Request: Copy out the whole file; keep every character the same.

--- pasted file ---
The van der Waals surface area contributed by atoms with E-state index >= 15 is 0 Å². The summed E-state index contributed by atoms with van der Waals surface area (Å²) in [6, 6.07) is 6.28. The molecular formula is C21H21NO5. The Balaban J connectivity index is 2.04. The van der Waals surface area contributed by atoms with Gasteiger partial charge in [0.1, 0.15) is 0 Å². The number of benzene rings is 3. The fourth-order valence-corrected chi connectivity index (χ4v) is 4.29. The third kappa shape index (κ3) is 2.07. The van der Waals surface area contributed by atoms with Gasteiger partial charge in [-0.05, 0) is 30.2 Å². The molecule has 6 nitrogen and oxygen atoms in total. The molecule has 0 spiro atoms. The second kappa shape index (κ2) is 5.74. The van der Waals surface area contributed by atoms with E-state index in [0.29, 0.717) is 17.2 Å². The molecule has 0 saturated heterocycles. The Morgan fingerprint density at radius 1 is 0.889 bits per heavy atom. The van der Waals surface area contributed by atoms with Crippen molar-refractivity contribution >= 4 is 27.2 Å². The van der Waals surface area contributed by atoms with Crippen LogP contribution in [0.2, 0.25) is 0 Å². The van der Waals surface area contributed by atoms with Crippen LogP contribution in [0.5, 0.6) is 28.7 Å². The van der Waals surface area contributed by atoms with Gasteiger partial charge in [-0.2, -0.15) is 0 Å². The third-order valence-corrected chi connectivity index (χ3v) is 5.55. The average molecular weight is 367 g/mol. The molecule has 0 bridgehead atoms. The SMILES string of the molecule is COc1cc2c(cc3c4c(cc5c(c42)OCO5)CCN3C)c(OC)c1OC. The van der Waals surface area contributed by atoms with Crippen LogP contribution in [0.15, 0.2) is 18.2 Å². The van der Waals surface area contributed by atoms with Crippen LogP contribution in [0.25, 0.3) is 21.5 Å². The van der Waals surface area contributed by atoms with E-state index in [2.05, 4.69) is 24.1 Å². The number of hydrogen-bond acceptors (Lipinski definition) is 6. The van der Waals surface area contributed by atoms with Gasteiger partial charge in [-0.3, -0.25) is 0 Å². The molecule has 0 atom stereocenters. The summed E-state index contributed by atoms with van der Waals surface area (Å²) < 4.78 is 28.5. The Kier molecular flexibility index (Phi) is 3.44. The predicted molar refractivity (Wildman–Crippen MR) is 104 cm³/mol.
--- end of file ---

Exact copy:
The van der Waals surface area contributed by atoms with E-state index >= 15 is 0 Å². The summed E-state index contributed by atoms with van der Waals surface area (Å²) in [6, 6.07) is 6.28. The molecular formula is C21H21NO5. The Balaban J connectivity index is 2.04. The van der Waals surface area contributed by atoms with Gasteiger partial charge in [0.1, 0.15) is 0 Å². The number of benzene rings is 3. The fourth-order valence-corrected chi connectivity index (χ4v) is 4.29. The third kappa shape index (κ3) is 2.07. The van der Waals surface area contributed by atoms with Gasteiger partial charge in [-0.05, 0) is 30.2 Å². The molecule has 6 nitrogen and oxygen atoms in total. The molecule has 0 spiro atoms. The second kappa shape index (κ2) is 5.74. The van der Waals surface area contributed by atoms with E-state index in [0.29, 0.717) is 17.2 Å². The molecule has 0 saturated heterocycles. The Morgan fingerprint density at radius 1 is 0.889 bits per heavy atom. The van der Waals surface area contributed by atoms with Crippen molar-refractivity contribution >= 4 is 27.2 Å². The van der Waals surface area contributed by atoms with Crippen LogP contribution in [0.2, 0.25) is 0 Å². The van der Waals surface area contributed by atoms with Crippen LogP contribution in [0.5, 0.6) is 28.7 Å². The van der Waals surface area contributed by atoms with Gasteiger partial charge in [-0.2, -0.15) is 0 Å². The third-order valence-corrected chi connectivity index (χ3v) is 5.55. The average molecular weight is 367 g/mol. The molecule has 0 bridgehead atoms. The SMILES string of the molecule is COc1cc2c(cc3c4c(cc5c(c42)OCO5)CCN3C)c(OC)c1OC. The van der Waals surface area contributed by atoms with Crippen LogP contribution in [0.15, 0.2) is 18.2 Å². The van der Waals surface area contributed by atoms with Crippen LogP contribution in [0.25, 0.3) is 21.5 Å². The van der Waals surface area contributed by atoms with E-state index in [2.05, 4.69) is 24.1 Å². The number of hydrogen-bond acceptors (Lipinski definition) is 6. The van der Waals surface area contributed by atoms with Gasteiger partial charge in [-0.3, -0.25) is 0 Å². The molecule has 0 atom stereocenters. The summed E-state index contributed by atoms with van der Waals surface area (Å²) < 4.78 is 28.5. The Kier molecular flexibility index (Phi) is 3.44. The predicted molar refractivity (Wildman–Crippen MR) is 104 cm³/mol.